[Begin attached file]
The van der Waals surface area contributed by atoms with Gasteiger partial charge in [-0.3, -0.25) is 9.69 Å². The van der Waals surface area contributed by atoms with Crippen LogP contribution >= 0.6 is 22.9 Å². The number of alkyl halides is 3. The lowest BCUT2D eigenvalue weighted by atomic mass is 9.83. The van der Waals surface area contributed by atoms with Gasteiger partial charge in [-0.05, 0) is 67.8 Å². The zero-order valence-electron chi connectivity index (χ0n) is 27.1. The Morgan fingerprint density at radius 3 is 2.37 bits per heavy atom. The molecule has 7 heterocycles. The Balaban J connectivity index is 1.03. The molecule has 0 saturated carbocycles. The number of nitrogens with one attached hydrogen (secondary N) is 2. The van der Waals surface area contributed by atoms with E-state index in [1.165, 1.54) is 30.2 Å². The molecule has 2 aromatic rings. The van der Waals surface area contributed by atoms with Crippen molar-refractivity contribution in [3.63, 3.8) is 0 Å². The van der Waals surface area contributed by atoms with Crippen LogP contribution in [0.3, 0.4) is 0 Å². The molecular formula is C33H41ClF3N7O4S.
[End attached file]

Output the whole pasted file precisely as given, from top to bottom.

The van der Waals surface area contributed by atoms with Gasteiger partial charge in [-0.3, -0.25) is 9.69 Å². The van der Waals surface area contributed by atoms with Crippen LogP contribution >= 0.6 is 22.9 Å². The number of alkyl halides is 3. The lowest BCUT2D eigenvalue weighted by atomic mass is 9.83. The van der Waals surface area contributed by atoms with Gasteiger partial charge in [-0.05, 0) is 67.8 Å². The zero-order valence-electron chi connectivity index (χ0n) is 27.1. The Morgan fingerprint density at radius 3 is 2.37 bits per heavy atom. The molecule has 7 heterocycles. The Balaban J connectivity index is 1.03. The molecule has 0 saturated carbocycles. The number of nitrogens with one attached hydrogen (secondary N) is 2. The van der Waals surface area contributed by atoms with E-state index in [1.165, 1.54) is 30.2 Å². The molecule has 2 aromatic rings. The van der Waals surface area contributed by atoms with Crippen molar-refractivity contribution in [3.63, 3.8) is 0 Å². The van der Waals surface area contributed by atoms with Crippen LogP contribution in [0.3, 0.4) is 0 Å². The molecular formula is C33H41ClF3N7O4S.